Funding support for the third sector

Why applications Fail

Below are the main reasons why applications fail and some suggestions to help your application avoid the bin!

  • Eligibility
    • Is your organisation eligible? Check things like:
    • Status
      • Non-charity – many funders only fund charities
      • The may excluded specific group such as Umbrella bodies or only fund National / Local groups
    • Powers and activities
      • Check your constitution that you can apply
    • Previous applications; when did you last apply to them, many funders have a time limit in which you cannot reapply
  • Criteria
    • Ensure you meet their criteria
    • Explain clearly how you meet their criteria
    • Check they have not changed; many trusts change their criteria so check they have not changed especially if you have applied before
    • Check exclusions! These can included very specific activities, so double check, this can also include certain type of expenditure (capital / revenue)

 

  • Clarity
    • Avoid jargon and technical language
    • Be clear and transparent about what you want to do and how you will spend the money
    • You know what you do, but they don’t

 

  • Demonstrate Need
    • Bids should benefit people not organisations
    • Use statistics and hard facts such as Census data, WIMD, Powys i
    • Community involvement in planning; you need to demonstrate that the project is wanted by those it is aimed at, and not that it is what you think they will want
      • Surveys, and examples of beneficiary involvement

 

  • Planning
    • Ensure project is thought through
    • Who will manage staff/volunteers/budget
      • Are policies for staff in place, CRB checks

 

 

 

 

  • Form Filling
    • Not all applications will require an application form but where they do make sure that you use them!
    • Answer all the questions (Unless they are optional), read the guidelines for pointers on what information they want your answer to contain
    • Use of ‘see attached’ – some forms allow this others don’t. Be careful how much information you include, ensure you keep answers concise and to the point.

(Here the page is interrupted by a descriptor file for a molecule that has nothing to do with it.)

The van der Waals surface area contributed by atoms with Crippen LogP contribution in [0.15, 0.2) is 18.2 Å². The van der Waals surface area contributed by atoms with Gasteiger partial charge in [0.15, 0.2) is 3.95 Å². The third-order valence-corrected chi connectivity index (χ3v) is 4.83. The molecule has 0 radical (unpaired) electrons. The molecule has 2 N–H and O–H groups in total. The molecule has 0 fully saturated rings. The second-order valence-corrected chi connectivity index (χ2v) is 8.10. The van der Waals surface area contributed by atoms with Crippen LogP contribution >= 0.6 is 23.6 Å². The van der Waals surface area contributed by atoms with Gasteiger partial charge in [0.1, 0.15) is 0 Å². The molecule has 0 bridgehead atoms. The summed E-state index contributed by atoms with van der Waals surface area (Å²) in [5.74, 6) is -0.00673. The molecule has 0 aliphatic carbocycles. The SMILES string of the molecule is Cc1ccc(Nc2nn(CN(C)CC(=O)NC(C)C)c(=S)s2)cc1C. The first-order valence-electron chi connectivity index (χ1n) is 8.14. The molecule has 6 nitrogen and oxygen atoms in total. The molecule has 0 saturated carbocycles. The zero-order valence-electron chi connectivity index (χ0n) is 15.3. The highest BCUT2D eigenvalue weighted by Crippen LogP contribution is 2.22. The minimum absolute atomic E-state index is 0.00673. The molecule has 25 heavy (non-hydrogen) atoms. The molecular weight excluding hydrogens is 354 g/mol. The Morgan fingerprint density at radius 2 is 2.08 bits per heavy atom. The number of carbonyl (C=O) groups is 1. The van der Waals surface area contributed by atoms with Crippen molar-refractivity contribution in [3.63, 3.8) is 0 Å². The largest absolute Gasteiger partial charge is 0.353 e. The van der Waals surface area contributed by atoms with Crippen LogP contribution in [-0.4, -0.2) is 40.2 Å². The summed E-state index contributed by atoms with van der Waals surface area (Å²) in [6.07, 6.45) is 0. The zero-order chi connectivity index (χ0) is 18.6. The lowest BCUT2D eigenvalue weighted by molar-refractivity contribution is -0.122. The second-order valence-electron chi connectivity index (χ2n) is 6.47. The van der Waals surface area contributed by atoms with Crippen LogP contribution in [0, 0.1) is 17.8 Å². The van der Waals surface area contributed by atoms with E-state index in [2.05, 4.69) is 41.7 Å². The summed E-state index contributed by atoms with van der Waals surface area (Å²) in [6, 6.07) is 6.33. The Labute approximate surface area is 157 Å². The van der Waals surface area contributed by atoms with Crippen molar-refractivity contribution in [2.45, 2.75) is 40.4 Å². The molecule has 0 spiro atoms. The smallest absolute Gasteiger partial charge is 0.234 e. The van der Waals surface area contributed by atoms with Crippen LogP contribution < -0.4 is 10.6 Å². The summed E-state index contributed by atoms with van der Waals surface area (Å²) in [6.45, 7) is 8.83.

• Send all the information requested

 

  • Timing
    • Retrospective funding – hardly any funders will fund this, and never pretend you have not incurred the cost yet
    • Expect to wait at least 3 months to get a response, some boards only meet twice a year
    • Don’t miss the deadline and try to get the application in early
    • Allow time to spend the money, as most funders will want the money spent in a set period of time, this can be as little as three months.

 

  • Costs
    • Ensure figures are realistic and that you can justify the costs
    • Are you value for money; but don’t cut corners in budgets
    • Make sure you have the capacity to deliver the project
    • Are you providing any match funding or volunteer time

 

  • Outputs
    • What will change as a result of the funding, how will people benefit, what difference will it make the someone’s life
    • How will you measure the change
    • Monitoring, evaluation and reporting (who will you tell about the work)

 

  • Sustainability
    • How will the project continue when the funding ends
    • How will any capital goods be maintained

 

A few final pointers:

  • Check the Charity Commission website to find out about the Trust you are applying to, have a look at their accounts to see who they fund and the size of past grants
  • Ask someone from outside the organisation to read the application through to ensure it makes sense to someone not involved with your work
  • Consider what makes your application more worthy than the next one
  • Be passionate and persuasive in your application

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